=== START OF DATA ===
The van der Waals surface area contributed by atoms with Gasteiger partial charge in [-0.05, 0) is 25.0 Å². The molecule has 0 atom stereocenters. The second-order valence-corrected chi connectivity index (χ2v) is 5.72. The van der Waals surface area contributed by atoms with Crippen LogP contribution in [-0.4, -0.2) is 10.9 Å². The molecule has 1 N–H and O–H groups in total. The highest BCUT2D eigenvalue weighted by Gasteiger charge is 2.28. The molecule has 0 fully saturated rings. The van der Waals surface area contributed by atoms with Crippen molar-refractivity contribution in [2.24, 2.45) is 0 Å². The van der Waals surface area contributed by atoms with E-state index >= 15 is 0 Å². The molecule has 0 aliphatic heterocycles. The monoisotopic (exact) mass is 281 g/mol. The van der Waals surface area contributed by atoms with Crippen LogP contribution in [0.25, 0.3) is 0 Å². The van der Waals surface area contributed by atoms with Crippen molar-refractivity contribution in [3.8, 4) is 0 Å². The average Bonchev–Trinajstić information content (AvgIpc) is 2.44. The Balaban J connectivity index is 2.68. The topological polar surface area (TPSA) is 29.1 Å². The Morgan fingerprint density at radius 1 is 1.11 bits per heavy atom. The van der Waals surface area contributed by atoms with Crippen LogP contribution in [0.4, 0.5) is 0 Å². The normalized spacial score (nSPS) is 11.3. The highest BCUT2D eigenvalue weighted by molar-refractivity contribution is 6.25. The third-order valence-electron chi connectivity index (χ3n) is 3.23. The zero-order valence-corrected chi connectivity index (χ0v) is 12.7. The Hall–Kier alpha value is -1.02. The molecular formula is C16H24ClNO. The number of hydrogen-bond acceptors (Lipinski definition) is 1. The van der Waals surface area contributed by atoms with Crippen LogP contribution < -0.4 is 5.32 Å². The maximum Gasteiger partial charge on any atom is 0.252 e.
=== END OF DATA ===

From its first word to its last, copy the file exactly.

The van der Waals surface area contributed by atoms with Gasteiger partial charge in [-0.05, 0) is 25.0 Å². The molecule has 0 atom stereocenters. The second-order valence-corrected chi connectivity index (χ2v) is 5.72. The van der Waals surface area contributed by atoms with Crippen LogP contribution in [-0.4, -0.2) is 10.9 Å². The molecule has 1 N–H and O–H groups in total. The highest BCUT2D eigenvalue weighted by Gasteiger charge is 2.28. The molecule has 0 fully saturated rings. The van der Waals surface area contributed by atoms with Crippen molar-refractivity contribution in [2.24, 2.45) is 0 Å². The van der Waals surface area contributed by atoms with E-state index >= 15 is 0 Å². The molecule has 0 aliphatic heterocycles. The monoisotopic (exact) mass is 281 g/mol. The van der Waals surface area contributed by atoms with Crippen LogP contribution in [0.25, 0.3) is 0 Å². The van der Waals surface area contributed by atoms with Crippen molar-refractivity contribution in [3.8, 4) is 0 Å². The average Bonchev–Trinajstić information content (AvgIpc) is 2.44. The Balaban J connectivity index is 2.68. The topological polar surface area (TPSA) is 29.1 Å². The Morgan fingerprint density at radius 1 is 1.11 bits per heavy atom. The van der Waals surface area contributed by atoms with Crippen LogP contribution in [0.4, 0.5) is 0 Å². The normalized spacial score (nSPS) is 11.3. The highest BCUT2D eigenvalue weighted by molar-refractivity contribution is 6.25. The third-order valence-electron chi connectivity index (χ3n) is 3.23. The zero-order valence-corrected chi connectivity index (χ0v) is 12.7. The Hall–Kier alpha value is -1.02. The molecular formula is C16H24ClNO. The number of hydrogen-bond acceptors (Lipinski definition) is 1. The van der Waals surface area contributed by atoms with Crippen LogP contribution < -0.4 is 5.32 Å². The maximum Gasteiger partial charge on any atom is 0.252 e.